7 questions with 17-year-old Roc Nation Sports pro Frances Tiafoe
Less than a month after announcing his decision to turn pro and sign with Jay-Z’s Roc Nation Sports, 17-year-old Frances Tiafoe is already into his first main draw at a Grand Slam. The Maryland native has climbed up to No. 293 in the ATP Rankings this week, up from No. 1136 at the end of last year after a combined 12-3 record at the ATP Challenger Tour events in Sarasota (quarterfinals), Savannah (semifinals) and Tallahassee (final). After playing in the junior tournament at the French Open last year, Tiafoe will return to Roland Garros as a wild card in May 2015.
Sports Illustrated executive editor Jon Wertheim caught up with Tiafoe after his run to the final in Tallahassee to talk about his coach, his decision to sign with Roc Nation Sports and his beloved Washington Wizards.
What has your year been like so far? You turned pro, signed on with a new management agency, you’re spending more time in Boca Raton—what have these last 90 days been like for you?
Tiafoe: It’s been great, I’ve been playing a lot. Davis Cup helped me a lot. Being in that great atmosphere and having the chance to hit with top 50 guys everyday, being on the practice courts, that gave me a lot of confidence. And after that, I won and finally got a 15K and then I made the Sarasota quarters, Savannah semis and Tallahassee finals, so I think it gave me a ton of confidence. Hopefully one day I can be on the roster.
Fill in the blank: The one thing keeping me from being a top 40 player is...
Your serve can always get bigger—getting more points on my serve on a regular basis. From the ground, I’m pretty solid from both sides. My form really helps me a lot and my backend complements it. I think my serve and trying to come forward a little more are what I need to work on.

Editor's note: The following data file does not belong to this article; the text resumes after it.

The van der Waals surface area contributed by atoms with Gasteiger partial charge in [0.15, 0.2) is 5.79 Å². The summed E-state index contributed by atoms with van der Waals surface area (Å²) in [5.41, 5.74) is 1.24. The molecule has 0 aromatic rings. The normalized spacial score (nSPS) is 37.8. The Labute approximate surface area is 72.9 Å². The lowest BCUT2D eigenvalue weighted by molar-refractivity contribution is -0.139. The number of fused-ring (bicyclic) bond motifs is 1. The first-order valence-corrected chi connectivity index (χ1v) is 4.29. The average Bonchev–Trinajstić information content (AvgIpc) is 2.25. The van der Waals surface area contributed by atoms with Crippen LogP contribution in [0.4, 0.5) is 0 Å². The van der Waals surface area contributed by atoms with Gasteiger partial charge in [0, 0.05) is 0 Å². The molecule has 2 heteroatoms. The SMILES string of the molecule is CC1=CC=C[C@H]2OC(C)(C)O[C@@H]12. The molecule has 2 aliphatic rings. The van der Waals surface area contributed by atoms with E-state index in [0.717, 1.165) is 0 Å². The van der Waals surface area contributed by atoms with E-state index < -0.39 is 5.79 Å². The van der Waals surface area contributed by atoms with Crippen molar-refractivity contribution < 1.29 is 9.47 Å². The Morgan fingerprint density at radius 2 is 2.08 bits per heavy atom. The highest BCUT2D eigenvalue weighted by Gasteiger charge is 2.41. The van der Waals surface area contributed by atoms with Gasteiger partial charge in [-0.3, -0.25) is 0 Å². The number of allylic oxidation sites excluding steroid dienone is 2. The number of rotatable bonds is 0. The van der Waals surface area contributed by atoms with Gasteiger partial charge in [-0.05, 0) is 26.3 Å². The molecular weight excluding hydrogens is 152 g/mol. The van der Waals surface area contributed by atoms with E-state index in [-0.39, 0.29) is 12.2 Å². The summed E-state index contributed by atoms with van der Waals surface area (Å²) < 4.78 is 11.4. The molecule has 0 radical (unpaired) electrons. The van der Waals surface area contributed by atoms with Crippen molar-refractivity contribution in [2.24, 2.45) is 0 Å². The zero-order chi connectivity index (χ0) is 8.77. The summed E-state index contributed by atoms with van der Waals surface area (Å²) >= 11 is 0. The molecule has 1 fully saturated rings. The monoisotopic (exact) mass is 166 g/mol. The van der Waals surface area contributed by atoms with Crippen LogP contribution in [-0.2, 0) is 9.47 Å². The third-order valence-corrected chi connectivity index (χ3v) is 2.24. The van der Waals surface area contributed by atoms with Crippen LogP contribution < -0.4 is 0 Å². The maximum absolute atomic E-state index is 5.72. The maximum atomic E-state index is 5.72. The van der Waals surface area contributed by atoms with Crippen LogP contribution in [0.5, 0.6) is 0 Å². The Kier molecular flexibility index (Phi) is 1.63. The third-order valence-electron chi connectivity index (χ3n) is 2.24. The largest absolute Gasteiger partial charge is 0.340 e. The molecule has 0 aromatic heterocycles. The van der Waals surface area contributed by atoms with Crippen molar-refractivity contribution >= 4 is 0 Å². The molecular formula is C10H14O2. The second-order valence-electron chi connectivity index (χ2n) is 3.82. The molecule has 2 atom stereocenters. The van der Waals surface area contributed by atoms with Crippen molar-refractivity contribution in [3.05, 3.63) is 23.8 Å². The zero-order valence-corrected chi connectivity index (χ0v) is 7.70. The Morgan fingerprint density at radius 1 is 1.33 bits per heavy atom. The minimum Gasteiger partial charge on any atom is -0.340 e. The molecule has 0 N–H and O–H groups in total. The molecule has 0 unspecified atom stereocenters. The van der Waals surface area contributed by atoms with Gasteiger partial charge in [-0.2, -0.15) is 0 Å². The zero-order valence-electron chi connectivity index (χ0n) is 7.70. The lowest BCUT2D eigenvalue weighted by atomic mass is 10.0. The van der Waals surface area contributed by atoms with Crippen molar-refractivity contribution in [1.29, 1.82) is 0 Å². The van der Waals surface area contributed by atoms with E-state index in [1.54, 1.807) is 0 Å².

You chose to sign with Roc Nation Sports, and you’re obviously the first tennis prospect to sign with them. Can you talk a little about that decision?
They reached out to me after the French Open, I really thought it was a great opportunity because there are a ton of great athletes there already and I thought it could be great exposure and give me a lot of confidence.
Have you met Jay-Z?
Yeah, I’ve met Jay-Z twice. It was great—we talked backstage the first time for about 20 minutes and we had a good conversation, basically him telling me if I’m going to sign with them I really have to take it to the next level, be 100% into my tennis and keep the circle tight. He said become the best you can be.
When we visited you a year ago in Maryland, you had a two-coach system. What’s is your coaching situation like now?
Jose Higueras will oversee my coaching now. He’s coached great players to the likes of Roger Federer when he won the French in 2009, and Jim Courier. He’s a great player himself and I’ve worked with him a few times already, and I’m excited to take it to the next level with him.
When you’re in a place like Tallahassee, and you know that you’ve got the French Open coming up and you’ll probably have some summer events where you’ll get some main draw appearances, how do you keep that focus?
You stay hungry. You know your place and know that without the wildcard you would not be playing that tournament. You start to take those opportunities when you do get a wildcard, but also you’re allowed to say no—just because you get a wildcard doesn’t mean you have to say yes. Some weeks I think its OK to take a wildcard, some weeks its not. For example, I had a wildcard in the Sarasota 100K the first week, but I hadn’t played on clay the whole year and I thought it was good to play qualies, I played three tough matches in qualies to get in the main and that helped me throughout the rest of the week. I’m gonna have a good balance of that and my team and I sit down and talk about it, that we don’t have to take every wildcard.
You’re still a Kevin Hart fan, yes?
Were you as profoundly disappointed with Get Hard as I was?
Yeah I’m not too happy about that. But I have my Wizards up 1–0 in the playoffs, so I’m not too bummed about that.
Bradley Beal—the most underrated player in the NBA.
Yes, Real Deal Beal is unbelievable!